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Last updated on 2/6/20

Conclusion

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This is the end of our 2nd mooc dedicated to developing your venture. It is organized as a flexible questioning process to guide you in the journey from the opportunity to the venture.

We covered 4 main topics:

  1. Characterizing your market

  2. Prototyping and designing your ideas

  3. The Business Model Canvas as an execution framework

  4. The Business Model Canvas as a system for strategic thinking

The first topic, “Characterizing your market” is based on the idea that it is a very slippery issue where it is very easy to miss the point. Therefore, it should be organized as an on-going exploration process that never stops organized around the following principles:

  • Markets carry several levels of definition. Entrepreneurs often focus on the potential market because it drives big numbers. But the only relevant level is the “addressable market” that comprises the sub segment of the potential market that has a need, high enough to consider buying from you, and that you can physically reach

  • The process to assess the addressable market, from the big picture, goes from secondary research to refine the picture and direct customer interview to confirm some use case scenario (cross between a customer segment and a value proposition hypothesis)

  • This primary work must be refined through analysis of customer decision process and competition to eliminate segment where it might be difficult to get some quick traction.

Another important outcome of this process is the choice of a beachhead (a target) on which the venture will initially focus its (limited) resources to show it works and learn how.  

Once the market picture starts clarifying, but mostly in parallel, a 2nd process should start: prototyping, which is about turning your idea into a real life representation that will allow customers to react.  It can be very far from the final product, it has to be cheap and should allow quick iteration and interaction with customers. This is the meaning of the word: MVP (Minimum Viable Product).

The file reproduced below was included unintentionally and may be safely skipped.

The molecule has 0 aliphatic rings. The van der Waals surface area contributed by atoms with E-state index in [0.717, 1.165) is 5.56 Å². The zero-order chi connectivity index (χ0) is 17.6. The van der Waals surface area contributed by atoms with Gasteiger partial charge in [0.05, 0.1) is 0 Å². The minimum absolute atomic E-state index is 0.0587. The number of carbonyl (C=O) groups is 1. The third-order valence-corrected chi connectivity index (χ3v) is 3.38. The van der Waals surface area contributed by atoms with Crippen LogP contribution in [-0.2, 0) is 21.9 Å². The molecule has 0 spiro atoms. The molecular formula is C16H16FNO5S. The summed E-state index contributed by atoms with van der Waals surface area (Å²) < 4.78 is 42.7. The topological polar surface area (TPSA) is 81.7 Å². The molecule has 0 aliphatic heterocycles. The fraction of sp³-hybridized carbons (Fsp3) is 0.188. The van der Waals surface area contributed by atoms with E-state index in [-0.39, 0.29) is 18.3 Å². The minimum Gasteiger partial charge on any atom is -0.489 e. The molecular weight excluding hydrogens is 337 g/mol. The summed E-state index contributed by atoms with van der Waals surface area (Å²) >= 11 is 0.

A lot can be learned in that phase from Design and Design thinking, particularly in the emphasis put on experience design (representing the use experience, feelings, more than product features).

And last that prototyping process leads in the majority of the cases to pivoting. It happens when the venture is trapped in a dead end, and some significant change must be considered. It is always a very tough judgment call made by the founders as the signs never come loud and clear.

From there (market and prototyping) the next step is to start the remaining operational questions. This is the 1st role of the business model canvas, to propose a simple structure to guide the execution process. This representation is comprised of 9 building blocs:

  1. The value proposition

  2. The target market

  3. The sales channel or distribution strategy

  4. The customer relationship

  5. The revenue model

  6. The Key activities

  7. The Key resources

  8. Key Partners

  9. The resulting cost structure

And last, the Business Model canvas is also a systemic representation that can prove very helpful in trying to assess the impact of operational decision to the growth path of the business.

This system is comprised of 3 subsystems: the value, the organization and the economics and they impact directly 3 core strategic dimensions:

  • Business growth

  • Competitive barriers 

  • Financial dynamic

We hope you found this mooc interesting, and that it clarifies the questioning process of developing your venture.

We would very much welcome any feedback, suggestion, and hope  to see you again there, for our next program on “launching your venture”. 

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Example of certificate of achievement